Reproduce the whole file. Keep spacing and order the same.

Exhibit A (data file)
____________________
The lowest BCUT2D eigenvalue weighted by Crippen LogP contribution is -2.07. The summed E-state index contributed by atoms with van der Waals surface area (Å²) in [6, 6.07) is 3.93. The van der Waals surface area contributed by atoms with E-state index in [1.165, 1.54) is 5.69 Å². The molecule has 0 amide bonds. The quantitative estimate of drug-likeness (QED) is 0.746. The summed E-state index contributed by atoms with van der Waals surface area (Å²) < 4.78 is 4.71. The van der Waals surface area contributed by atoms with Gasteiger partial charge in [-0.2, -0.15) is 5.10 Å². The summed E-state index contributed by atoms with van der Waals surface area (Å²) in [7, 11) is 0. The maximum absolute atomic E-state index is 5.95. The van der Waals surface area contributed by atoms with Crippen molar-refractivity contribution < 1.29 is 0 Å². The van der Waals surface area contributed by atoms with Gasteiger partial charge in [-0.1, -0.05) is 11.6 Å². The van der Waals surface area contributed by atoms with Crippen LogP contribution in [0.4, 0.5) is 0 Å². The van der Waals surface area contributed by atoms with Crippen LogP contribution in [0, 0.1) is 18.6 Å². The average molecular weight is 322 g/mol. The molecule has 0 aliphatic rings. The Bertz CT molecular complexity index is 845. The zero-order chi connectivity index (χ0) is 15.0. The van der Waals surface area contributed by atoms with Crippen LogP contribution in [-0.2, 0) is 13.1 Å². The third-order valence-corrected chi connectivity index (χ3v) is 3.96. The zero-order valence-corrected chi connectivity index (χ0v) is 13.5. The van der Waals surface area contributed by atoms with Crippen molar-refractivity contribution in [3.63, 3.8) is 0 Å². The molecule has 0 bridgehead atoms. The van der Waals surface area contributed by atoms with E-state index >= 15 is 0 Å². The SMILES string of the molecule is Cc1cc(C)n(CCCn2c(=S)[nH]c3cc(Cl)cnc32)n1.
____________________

The lowest BCUT2D eigenvalue weighted by Crippen LogP contribution is -2.07. The summed E-state index contributed by atoms with van der Waals surface area (Å²) in [6, 6.07) is 3.93. The van der Waals surface area contributed by atoms with E-state index in [1.165, 1.54) is 5.69 Å². The molecule has 0 amide bonds. The quantitative estimate of drug-likeness (QED) is 0.746. The summed E-state index contributed by atoms with van der Waals surface area (Å²) < 4.78 is 4.71. The van der Waals surface area contributed by atoms with Gasteiger partial charge in [-0.2, -0.15) is 5.10 Å². The summed E-state index contributed by atoms with van der Waals surface area (Å²) in [7, 11) is 0. The maximum absolute atomic E-state index is 5.95. The van der Waals surface area contributed by atoms with Crippen molar-refractivity contribution < 1.29 is 0 Å². The van der Waals surface area contributed by atoms with Gasteiger partial charge in [-0.1, -0.05) is 11.6 Å². The van der Waals surface area contributed by atoms with Crippen LogP contribution in [0.4, 0.5) is 0 Å². The van der Waals surface area contributed by atoms with Crippen LogP contribution in [0, 0.1) is 18.6 Å². The average molecular weight is 322 g/mol. The molecule has 0 aliphatic rings. The Bertz CT molecular complexity index is 845. The zero-order chi connectivity index (χ0) is 15.0. The van der Waals surface area contributed by atoms with Crippen LogP contribution in [-0.2, 0) is 13.1 Å². The third-order valence-corrected chi connectivity index (χ3v) is 3.96. The zero-order valence-corrected chi connectivity index (χ0v) is 13.5. The van der Waals surface area contributed by atoms with Crippen molar-refractivity contribution in [3.63, 3.8) is 0 Å². The molecule has 0 bridgehead atoms. The van der Waals surface area contributed by atoms with E-state index >= 15 is 0 Å². The SMILES string of the molecule is Cc1cc(C)n(CCCn2c(=S)[nH]c3cc(Cl)cnc32)n1.